Adam Grant on leadership, emotional intelligence and the value of thinking like a scientist.
Adam Grant, the organizational psychologist and Wharton professor who has lauded the virtues of procrastination and diagnosed what may be 2021’s dominant emotion (“languishing”), joined our North America Managing Partner Liz Hilton Segel and other McKinsey leaders for a conversation on building resilient teams and thriving in uncertain times.
Adam has been recognized by Forbes as one of the world’s 10 most influential business thinkers and is a leading expert on helping people find meaning and motivation in their lives. In his latest book, Think Again: The Power of Knowing What you Don’t Know, he makes the case for greater flexibility in our views—and offers tactics for leading discussions that may help others do the same.
This conversation was part of a new discussion series for McKinsey partners and clients called “Modern Leadership,” which is designed to explore new dimensions of leadership with experts and leading thinkers who can help strengthen, challenge, and stretch our ability to build resilient teams and thrive in uncertain times. Read on for edited highlights from the session.
On embracing “better practices” over “best practices”
One of the things that scares me in a lot of organizations is how attached people become to best practices. They might’ve been the best at the time that you created them. But as the world around you changes, as your culture evolves, what was best five years, 10 years ago may not be what’s most productive today.
I think the language of best practices creates this illusion that there’s an end point, that we’ve already reached perfection. And so we don’t need to change anything. What I would love to see more organizations do instead is to strive for better practices, right? To say, “Okay, you know what? No matter how good a practice becomes it can always be improved. And we’re open to trying whatever ideas you have for trying to evolve the way that we do things around here.”
On leading with humility
It sounds like low self-esteem or having a low opinion of yourself or being meek. That’s not actually what humility is. If you go back to the Latin roots, one of them means ‘from the earth.’ Being humble is about being grounded, recognizing that you’re only human, that you’re fallible.
And I think it takes real confidence to say, “You know what? Here are the things I’m not good at. Here are the questions that I don’t have answers to. Here’s what I don’t know. Here’s where I was wrong.” What the research shows consistently is that leaders who are secure enough in their strengths to admit their weaknesses and vulnerabilities actually get better ideas from the people around them, they learn more, and that ultimately enables them to lead more effectively.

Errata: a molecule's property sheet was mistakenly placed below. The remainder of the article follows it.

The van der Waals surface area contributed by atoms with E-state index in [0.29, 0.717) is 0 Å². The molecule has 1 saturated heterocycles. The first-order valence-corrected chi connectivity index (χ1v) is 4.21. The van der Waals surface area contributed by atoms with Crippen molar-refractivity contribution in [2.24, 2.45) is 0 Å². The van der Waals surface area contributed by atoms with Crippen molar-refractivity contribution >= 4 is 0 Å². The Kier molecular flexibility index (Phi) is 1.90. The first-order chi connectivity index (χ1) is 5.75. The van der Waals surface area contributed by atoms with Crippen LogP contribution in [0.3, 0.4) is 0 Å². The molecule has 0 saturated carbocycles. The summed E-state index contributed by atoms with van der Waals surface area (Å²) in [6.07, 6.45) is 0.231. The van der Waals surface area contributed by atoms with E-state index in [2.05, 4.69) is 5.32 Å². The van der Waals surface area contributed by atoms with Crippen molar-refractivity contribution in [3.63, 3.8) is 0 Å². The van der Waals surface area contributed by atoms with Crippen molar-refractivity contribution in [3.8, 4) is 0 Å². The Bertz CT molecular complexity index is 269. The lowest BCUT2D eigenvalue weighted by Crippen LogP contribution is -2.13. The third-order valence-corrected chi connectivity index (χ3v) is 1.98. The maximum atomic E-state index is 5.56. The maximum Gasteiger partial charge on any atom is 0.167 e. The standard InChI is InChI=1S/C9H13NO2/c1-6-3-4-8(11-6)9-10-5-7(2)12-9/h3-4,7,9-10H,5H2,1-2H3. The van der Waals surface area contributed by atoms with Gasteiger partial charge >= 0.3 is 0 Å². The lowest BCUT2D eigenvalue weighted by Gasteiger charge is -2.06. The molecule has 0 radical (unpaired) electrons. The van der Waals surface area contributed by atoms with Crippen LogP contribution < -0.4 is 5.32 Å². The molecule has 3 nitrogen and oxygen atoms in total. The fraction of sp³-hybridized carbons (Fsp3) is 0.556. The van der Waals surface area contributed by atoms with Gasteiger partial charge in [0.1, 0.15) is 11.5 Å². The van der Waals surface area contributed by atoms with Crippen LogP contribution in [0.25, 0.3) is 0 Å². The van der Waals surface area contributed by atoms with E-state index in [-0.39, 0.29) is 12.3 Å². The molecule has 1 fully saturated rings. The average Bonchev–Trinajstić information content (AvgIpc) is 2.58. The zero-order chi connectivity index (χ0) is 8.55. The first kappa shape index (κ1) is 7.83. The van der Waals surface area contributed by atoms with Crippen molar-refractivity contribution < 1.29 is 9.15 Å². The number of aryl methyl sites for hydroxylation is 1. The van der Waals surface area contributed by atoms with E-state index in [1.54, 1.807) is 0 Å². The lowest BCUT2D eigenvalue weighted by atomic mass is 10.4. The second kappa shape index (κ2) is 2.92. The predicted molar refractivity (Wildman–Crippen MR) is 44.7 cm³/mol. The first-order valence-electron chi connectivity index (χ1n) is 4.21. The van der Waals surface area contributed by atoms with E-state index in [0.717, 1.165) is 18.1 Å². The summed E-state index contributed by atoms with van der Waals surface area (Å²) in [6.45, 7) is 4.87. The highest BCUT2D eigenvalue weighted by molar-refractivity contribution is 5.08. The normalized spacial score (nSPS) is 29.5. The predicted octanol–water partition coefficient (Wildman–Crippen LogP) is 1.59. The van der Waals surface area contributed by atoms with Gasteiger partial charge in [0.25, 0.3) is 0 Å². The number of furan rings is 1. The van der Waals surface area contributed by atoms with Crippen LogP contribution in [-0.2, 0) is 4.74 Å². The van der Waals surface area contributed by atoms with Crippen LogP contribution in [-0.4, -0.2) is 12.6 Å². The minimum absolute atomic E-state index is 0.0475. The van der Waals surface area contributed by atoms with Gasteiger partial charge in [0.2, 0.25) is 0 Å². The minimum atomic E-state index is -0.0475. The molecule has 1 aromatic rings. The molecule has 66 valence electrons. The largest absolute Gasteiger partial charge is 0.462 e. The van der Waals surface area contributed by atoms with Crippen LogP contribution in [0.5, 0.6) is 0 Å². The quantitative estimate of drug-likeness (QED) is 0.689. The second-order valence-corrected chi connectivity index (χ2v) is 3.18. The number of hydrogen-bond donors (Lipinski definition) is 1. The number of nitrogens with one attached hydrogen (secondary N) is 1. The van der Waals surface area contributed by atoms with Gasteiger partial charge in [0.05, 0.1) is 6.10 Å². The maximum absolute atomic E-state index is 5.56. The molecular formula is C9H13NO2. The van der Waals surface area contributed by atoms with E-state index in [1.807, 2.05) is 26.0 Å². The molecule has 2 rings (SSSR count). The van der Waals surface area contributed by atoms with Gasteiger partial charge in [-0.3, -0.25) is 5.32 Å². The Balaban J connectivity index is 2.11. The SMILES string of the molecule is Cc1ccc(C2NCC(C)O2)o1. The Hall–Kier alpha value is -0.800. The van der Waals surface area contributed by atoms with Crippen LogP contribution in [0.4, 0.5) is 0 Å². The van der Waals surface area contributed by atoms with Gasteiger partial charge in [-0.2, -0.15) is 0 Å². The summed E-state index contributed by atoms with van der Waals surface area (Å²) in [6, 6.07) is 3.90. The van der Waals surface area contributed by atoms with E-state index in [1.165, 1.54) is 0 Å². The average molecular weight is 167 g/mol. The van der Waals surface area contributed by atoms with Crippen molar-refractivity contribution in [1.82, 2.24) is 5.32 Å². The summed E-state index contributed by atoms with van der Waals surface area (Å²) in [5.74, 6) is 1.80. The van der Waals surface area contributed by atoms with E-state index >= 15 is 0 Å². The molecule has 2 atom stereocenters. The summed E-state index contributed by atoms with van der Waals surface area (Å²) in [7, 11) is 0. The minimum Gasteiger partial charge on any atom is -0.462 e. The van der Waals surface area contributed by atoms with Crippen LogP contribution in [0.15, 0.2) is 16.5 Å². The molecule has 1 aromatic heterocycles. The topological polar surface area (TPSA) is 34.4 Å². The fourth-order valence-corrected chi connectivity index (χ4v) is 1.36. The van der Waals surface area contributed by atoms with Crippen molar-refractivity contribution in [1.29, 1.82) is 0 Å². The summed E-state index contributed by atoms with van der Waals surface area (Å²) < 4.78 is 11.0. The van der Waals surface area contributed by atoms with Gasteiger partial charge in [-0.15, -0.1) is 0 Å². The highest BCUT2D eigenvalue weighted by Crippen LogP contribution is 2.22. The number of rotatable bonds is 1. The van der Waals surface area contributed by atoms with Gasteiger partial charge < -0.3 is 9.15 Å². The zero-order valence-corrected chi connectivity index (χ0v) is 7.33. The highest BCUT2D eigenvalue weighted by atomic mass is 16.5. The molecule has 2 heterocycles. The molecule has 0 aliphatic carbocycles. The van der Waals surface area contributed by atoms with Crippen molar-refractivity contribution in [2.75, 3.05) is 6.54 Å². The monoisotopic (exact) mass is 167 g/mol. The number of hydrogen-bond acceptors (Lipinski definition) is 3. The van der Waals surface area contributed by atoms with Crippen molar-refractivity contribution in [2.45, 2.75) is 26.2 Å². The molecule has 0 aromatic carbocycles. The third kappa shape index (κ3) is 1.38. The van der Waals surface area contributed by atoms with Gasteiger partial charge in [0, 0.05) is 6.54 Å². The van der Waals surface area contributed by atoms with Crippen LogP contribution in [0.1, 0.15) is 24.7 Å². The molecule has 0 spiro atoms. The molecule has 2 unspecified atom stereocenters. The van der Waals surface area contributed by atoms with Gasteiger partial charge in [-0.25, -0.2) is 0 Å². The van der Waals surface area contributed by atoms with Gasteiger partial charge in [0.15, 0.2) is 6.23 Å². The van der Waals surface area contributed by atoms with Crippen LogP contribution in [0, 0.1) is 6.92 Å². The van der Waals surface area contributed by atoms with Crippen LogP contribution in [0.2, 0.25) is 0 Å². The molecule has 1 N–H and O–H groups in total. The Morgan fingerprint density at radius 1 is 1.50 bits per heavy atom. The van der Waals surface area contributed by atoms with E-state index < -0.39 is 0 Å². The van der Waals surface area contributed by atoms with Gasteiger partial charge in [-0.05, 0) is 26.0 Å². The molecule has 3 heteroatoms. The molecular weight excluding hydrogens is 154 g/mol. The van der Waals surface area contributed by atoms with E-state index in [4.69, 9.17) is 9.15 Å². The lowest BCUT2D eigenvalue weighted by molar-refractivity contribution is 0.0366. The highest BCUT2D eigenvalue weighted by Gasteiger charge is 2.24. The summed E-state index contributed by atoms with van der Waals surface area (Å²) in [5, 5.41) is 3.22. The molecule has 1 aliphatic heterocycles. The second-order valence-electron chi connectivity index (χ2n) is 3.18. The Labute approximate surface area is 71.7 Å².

I think the balance of confidence and humility is to say: These are not opposite ends of a see-saw. These are actually states that can go hand-in-hand. Confidence is believing that you can do great things. Humility is knowing that you don’t always have the knowledge and skills to do them yourself.
On reading emotions like data
My colleague Sigal Barsade is probably the world’s leading expert on emotional intelligence at work. One of the things she always reminds me is that emotions are data. When you see what other people are feeling, that’s information about what their motivations are, what’s occupying a lot of their energy and attention. Without that information, you’re actually handicapped as a leader.
At the same time, if you never show any emotion, that’s a signal that you lack passion—that, you know, that you’re incapable of really connecting to the challenges of the moment. And so I think as someone who loves data and as somebody who tends to be left-brained, this idea that emotions are data has made me a lot more comfortable bringing them to the table.
On “thinking like a scientist”
For me, thinking like a scientist means you don’t let your ideas become your identity. There was a recent experiment with startup founders in Italy that shows the value of teaching businesspeople to think like scientists.
Half the founders are put in a control group. Nothing unusual happens to them. The other half are taught to just think like scientists. They’re told, “Your strategy for your company, that’s a theory. When you talk to customers, that’s a way to home in on specific hypotheses. And then when you launch a product or a service, just think of that as an experiment to test your hypotheses.”
Over the next year, on average, the entrepreneurs who had been randomly assigned to learn to think like scientists brought in more than 40 times the revenue of the control group. That is a massive effect. And the major mechanism behind it is those entrepreneurs were more than twice as likely to pivot.
They ended up looking for reasons why they might’ve been wrong instead of just the reasons that they must’ve been right. They listened to the perspectives that made them think hard, not just the ones that made them feel good. And they surrounded themselves with people who challenged their thought process, not just the ones who challenged their conclusions. I think that’s the art of thinking like a scientist.
For more on tips and perspectives on leading amid uncertainty, visit McKinsey’s Featured Insights on Leadership.